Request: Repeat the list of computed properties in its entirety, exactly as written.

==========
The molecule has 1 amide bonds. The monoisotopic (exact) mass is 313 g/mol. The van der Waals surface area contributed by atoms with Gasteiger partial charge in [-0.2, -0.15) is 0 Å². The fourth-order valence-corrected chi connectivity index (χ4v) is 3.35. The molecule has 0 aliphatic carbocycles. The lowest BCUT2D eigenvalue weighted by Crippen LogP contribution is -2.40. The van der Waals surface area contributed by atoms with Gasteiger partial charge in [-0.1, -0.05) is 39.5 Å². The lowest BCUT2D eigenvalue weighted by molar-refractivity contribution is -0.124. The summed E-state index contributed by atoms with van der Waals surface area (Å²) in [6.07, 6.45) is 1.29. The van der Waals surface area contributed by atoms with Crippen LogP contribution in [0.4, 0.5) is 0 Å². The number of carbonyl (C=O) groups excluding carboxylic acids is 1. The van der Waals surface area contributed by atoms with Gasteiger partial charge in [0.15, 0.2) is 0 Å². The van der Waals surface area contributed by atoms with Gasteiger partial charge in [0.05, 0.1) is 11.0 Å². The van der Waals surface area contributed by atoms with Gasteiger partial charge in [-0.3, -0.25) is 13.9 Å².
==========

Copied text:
The molecule has 1 amide bonds. The monoisotopic (exact) mass is 313 g/mol. The van der Waals surface area contributed by atoms with Gasteiger partial charge in [-0.2, -0.15) is 0 Å². The fourth-order valence-corrected chi connectivity index (χ4v) is 3.35. The molecule has 0 aliphatic carbocycles. The lowest BCUT2D eigenvalue weighted by Crippen LogP contribution is -2.40. The van der Waals surface area contributed by atoms with Gasteiger partial charge in [-0.1, -0.05) is 39.5 Å². The lowest BCUT2D eigenvalue weighted by molar-refractivity contribution is -0.124. The summed E-state index contributed by atoms with van der Waals surface area (Å²) in [6.07, 6.45) is 1.29. The van der Waals surface area contributed by atoms with Crippen LogP contribution in [0.4, 0.5) is 0 Å². The number of carbonyl (C=O) groups excluding carboxylic acids is 1. The van der Waals surface area contributed by atoms with Gasteiger partial charge in [0.15, 0.2) is 0 Å². The van der Waals surface area contributed by atoms with Gasteiger partial charge in [0.05, 0.1) is 11.0 Å². The van der Waals surface area contributed by atoms with Gasteiger partial charge in [-0.3, -0.25) is 13.9 Å².